ity and confidentiality. In this stage, the mediator also delivers an opening statement that includes the ground rules or norms of the mediation and helps the parties with ritual sharing. In the next stage, the mediator facilitates the parties to identify the issues and understand the perspectives of the other side. The mediator provides each party, one at a time, with an opportunity to express his or her perspective. Based on a random order, Rob talks (enters a message) first. He says how furious he is after hearing that Kelly has changed his own work without notifying him. He insists that Kelly has ignored him and has never trusted his competency. The mediator allows him to fully explain his perspective and probes and paraphrases his underlying needs. The mediator helps him realize that he wants Kelly to respect and trust him more. While the mediator is having a conversation with Rob, Kelly is forbidden to interrupt. She is expected to hear their conversation and wait until Rob finishes talking. Then, Kelly is given an opportunity to express her perspective. She says she cannot bear Rob’s irresponsibility and carelessness. She thinks that since Rob has ignored her warnings about his mistakes several times, she has the right to change his work without his permission. The mediator probes her needs and paraphrases that she also wants respect and trust from Rob. Thus, the mediator highlights desire for trust and respect as common ground. The third stage of the VMS is facilitation of perspective-taking. In this stage, the parties directly communicate with each other. The mediator rarely intervenes except when he or she needs to summarize what the parties are saying and coach them to reframe the problem. Through this process, Rob finds that the reason why Kelly changed his work without his permission was that she thought he did not trust and respect her. Likewise, Kelly recognizes that Rob felt frustrated by her emails criticizing his mistakes and by the unexpected changes she made in his work. In this way, Rob and Kelly start understanding the other side’s perspective and needs.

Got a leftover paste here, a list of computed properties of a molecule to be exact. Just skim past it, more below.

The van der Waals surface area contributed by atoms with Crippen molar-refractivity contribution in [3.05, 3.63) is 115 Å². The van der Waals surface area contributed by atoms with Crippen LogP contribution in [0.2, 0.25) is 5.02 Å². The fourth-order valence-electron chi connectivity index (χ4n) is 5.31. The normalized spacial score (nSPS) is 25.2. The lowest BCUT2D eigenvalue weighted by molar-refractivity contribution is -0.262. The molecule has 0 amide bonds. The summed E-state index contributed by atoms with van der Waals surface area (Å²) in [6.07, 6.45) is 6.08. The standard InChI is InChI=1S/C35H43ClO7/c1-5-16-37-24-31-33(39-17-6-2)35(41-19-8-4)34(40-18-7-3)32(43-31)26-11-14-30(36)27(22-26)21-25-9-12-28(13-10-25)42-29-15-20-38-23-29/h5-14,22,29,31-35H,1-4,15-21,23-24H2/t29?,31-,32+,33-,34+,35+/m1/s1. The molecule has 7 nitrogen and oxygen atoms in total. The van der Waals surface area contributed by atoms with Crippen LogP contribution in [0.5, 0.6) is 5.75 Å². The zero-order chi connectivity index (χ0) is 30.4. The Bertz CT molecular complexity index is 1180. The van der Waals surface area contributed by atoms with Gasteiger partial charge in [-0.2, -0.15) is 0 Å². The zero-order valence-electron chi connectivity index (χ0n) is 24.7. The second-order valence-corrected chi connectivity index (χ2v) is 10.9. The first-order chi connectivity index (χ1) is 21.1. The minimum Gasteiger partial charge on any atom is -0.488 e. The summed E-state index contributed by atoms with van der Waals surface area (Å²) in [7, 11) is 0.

They agree that the major issue is lack of trust and respect and generate a reframing question, ‘‘How can we trust and respect each other more?’’ Once the parties send the reframing question to the mediator, they proceed to the next stage of the VMS. Similar to the VNS, problem-solving and reaching agreement is the final stage of the VMS. In this stage, the mediator suggests that the parties brainstorm alternative solutions to the problem and has them confirm their understanding of their future commitments to each other by writing the agreement. Rob and Kelly generate the following solutions: (1) Rob will trust and respect Kelly’s ideas and opinions more. To become more trustworthy and respectable, he will pay much more attention to his mistakes and try to reduce them. He will also trust that Kelly will not change his work without his permission. (2) Kelly will also trust and respect Rob’s competency more. She will trust Rob’s promise that he will do his best not to make mistakes. She will get his permission when she needs to correct or change his work. After reaching an agreement on the solutions to the problem, Rob and Kelly are asked by the mediator to write the agreement. The mediator helps them create the written agreement and make any suggestions necessary for it to be feasible and practical. Once the parties approve the agreement and confirm their future commitments to it, the mediation ends and the mediator emails the written agreement to the parties.